Melbourne premiership captain Daisy Pearce says an unusual feeling of contentment prompted the end of her trailblazing AFLW career.
Pearce says she retires with a "very full heart" after leading the Demons to the premiership last November.
"There was an assumption that it was 'win it and I am done, or lose it and I might have to consider going again'," Pearce told reporters on Wednesday.
"But in fact the satisfaction of last season and the enjoyment and the closeness of the bond that we have now formed, it actually made it a bit more confusing and harder to step away.
"It mostly came down to the fact that I just had this feeling of contentment inside me - that is a new feeling for me as a football player.
"No matter what has happened over the journey, content has never been something that I have felt.
"So as the weeks ticked by post-season, whilst there was definitely little spurs of thinking about going back-to-back ... there was also an element of an overall satisfaction and feeling like that chapter of my life is a full one."
The 34-year-old, along with Adelaide and Port Adelaide's Erin Phillips, was the highest-profile player in the AFLW since its 2017 inception.
Pearce took a season off to give birth to twins but returned to action in 2020 and retires after captaining Melbourne for six seasons and winning three club champion awards and three All-Australian selections.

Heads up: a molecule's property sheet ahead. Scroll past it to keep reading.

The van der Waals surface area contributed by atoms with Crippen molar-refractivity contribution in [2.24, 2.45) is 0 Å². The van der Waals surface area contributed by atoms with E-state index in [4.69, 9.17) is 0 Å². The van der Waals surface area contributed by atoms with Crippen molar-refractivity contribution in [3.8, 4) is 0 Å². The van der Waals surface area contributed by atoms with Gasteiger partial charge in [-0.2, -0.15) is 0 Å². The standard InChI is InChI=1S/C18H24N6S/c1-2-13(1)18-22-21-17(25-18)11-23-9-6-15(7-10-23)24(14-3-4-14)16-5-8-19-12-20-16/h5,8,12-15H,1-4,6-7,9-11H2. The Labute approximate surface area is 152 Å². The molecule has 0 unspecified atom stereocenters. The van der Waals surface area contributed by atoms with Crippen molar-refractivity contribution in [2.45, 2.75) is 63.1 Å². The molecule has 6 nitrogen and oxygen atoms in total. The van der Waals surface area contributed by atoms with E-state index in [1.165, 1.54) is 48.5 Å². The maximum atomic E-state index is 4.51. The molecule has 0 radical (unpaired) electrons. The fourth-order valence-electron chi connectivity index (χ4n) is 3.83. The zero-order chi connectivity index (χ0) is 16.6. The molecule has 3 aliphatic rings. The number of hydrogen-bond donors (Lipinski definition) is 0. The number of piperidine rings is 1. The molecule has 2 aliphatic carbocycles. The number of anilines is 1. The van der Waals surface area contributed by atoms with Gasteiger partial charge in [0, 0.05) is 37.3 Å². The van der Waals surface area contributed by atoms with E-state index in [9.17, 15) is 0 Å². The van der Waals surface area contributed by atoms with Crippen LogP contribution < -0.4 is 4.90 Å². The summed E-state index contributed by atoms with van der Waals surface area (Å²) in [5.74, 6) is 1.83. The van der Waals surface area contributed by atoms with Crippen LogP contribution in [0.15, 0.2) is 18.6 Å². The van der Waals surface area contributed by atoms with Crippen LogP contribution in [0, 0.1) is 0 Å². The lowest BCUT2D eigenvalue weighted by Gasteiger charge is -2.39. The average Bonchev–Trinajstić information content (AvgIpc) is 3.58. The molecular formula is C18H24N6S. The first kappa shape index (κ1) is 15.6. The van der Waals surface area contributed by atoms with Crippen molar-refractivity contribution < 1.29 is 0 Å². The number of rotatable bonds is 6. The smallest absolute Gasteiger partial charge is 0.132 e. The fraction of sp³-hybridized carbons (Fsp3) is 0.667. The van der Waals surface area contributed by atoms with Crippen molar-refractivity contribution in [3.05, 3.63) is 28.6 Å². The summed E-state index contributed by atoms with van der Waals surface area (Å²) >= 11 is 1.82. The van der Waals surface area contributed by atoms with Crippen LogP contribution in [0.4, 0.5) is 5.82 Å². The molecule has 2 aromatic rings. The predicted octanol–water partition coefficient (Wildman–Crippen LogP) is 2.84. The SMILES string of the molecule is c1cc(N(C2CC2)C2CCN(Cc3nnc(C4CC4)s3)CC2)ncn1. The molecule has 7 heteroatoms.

Also a respected commentator on the AFL, Pearce will now join the coaching ranks of AFL premiers Geelong.
"I have finished with the emotions of losing a big part of me and something I have loved so much," Pearce said.
"But grateful that I have worked really hard to maintain balance in the rest of my life so I am not in a period of great uncertainty and wondering who I am now.
"I have got wonderful opportunities ahead of me."
Pearce said spending more time with her young family was also a factor.
"I am still going to be an ambitious person but I want to redirect some of that ... give a bit back to the family," she said.
"I am not pinning it (retirement) on the need to go and be a good mum because I feel like I have hopefully been able to do that anyway.
"It was just that overall contentedness.
"I am someone that has always given 110 per cent and I didn't want to be floating around the footy club content with where I am at ... I don't think I could have quite met my own personal standards."